The first rainbows were on the tram platform: flags and glitter make-up. Instant conversation starter. I was in my kit, without my ribbons as yet, rainbow necklace, earrings and shades.Two or three more encounters on the way: all cheerful, excited, looking forward to the afternoon.
In direct contrast, as I found out when we were waiting for our part of the Pride parade to move off, one of my teammates had someone shout, “Queer!” at her on her way to join us. So, yeah, another reminder of why we were taking part.
I don’t blog very much about my Morris dancing team on this site – it’s not always directly relevant, after all. But dancing – and my teammates – have been a big part of my life for almost 20 years now, and sometimes it feels like a really big, important, bigger-than-just-me part of it. Yesterday was one of those times. We are a women’s Morris team, including lesbians, bisexuals, heteroflexible, asexual and straight women, and this year we danced in the Pride parade. And it was brilliant, amazing, and.utterly worthwhile. Yes, it was very hot; yes, we were shattered by the end of it (and my socks could have run home by themselves) but oh, the euphoria and the love and the solidarity and the joy of it all!
Yes, there are people who criticize the way Pride has changed in recent years. There are some valid concerns about aspects of the whole busines. Yet, participating, looking around, I saw a lot more than just feelgood commercialism. I saw a lot of diversity in terms of ethnic background, gender, gender identity – and am not going to comment on sexual orientation as, you know, that’s not something you can necessarily tell without asking. There was a big presence from Amnesty International. There were placards concerned about the plight of LGBTQ Chechens. Overall, I think it’s a mistake to underestimate the importance of joy and celebration: there is a degree of necessary defiance in being loudly, proudly happy when there are people who think you should be miserable, silent and ashamed of who you are.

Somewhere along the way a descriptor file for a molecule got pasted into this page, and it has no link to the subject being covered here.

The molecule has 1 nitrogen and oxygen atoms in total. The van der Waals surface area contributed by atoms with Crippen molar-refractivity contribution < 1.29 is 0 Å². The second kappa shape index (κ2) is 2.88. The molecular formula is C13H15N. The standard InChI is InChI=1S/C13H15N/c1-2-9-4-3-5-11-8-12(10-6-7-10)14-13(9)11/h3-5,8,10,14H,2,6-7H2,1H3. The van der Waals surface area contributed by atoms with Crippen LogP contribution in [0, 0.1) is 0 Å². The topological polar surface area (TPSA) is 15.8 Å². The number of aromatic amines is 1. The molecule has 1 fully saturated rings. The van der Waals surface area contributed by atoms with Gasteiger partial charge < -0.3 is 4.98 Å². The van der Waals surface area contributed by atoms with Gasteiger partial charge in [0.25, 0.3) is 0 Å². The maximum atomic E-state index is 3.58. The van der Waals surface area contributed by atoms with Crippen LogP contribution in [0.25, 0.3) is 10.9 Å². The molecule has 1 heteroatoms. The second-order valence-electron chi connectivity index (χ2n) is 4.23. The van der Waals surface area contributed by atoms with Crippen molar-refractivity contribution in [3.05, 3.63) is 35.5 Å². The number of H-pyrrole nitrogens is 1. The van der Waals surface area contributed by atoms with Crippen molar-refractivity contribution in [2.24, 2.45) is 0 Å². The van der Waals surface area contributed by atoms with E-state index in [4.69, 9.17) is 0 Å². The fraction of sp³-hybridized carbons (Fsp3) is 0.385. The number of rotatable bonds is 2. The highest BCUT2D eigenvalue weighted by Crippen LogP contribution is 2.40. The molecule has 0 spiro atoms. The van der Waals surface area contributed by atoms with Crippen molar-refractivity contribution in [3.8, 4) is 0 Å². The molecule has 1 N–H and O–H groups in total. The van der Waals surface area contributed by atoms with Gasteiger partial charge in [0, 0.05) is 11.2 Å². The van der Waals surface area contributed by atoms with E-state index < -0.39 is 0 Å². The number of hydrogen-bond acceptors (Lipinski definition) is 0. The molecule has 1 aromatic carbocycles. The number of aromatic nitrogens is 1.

Being surrounded by so many happy, enthusiastic, rainbow-bedazzled people made me think, with a degree of necessary optimism given the state of the world, that you’d actually have a fucking job to put a lid on sexual diversity and force people back into unhappy, rigid conformity, over here. And the more everyone looks at something like Pride and sees colour, glamour, excitement, solidarity, kindness and fun, the less likely they are to reject the less conventional.
As a writer of erotica, I’ve always enjoyed dreaming up and describing a whole range of sexualities, choices, desires and struggles. As an anthology editor, I generally prefer to compile books that feature straight, gay, lesbian, bi, open to possibilities and, well, anything appropriate that the writers can come up with (not that specifically lesbian/gay/bi/genderqueer collections don’t have their place).
And I’m going to finish this post for a straight up blatant plug with relevance – under my other pen name, I did write a story about lesbian morris dancers for The Xcite Book Of Lesbian Romance.
Oh, and my wonderful team won the Best Parade Team award for yesterday, as well. Was it our rainbow flags, our rainbow shoelaces, our dancing or our fabulously co-ordinated team make-up that did the trick? Who cares? We were out there and we are proud.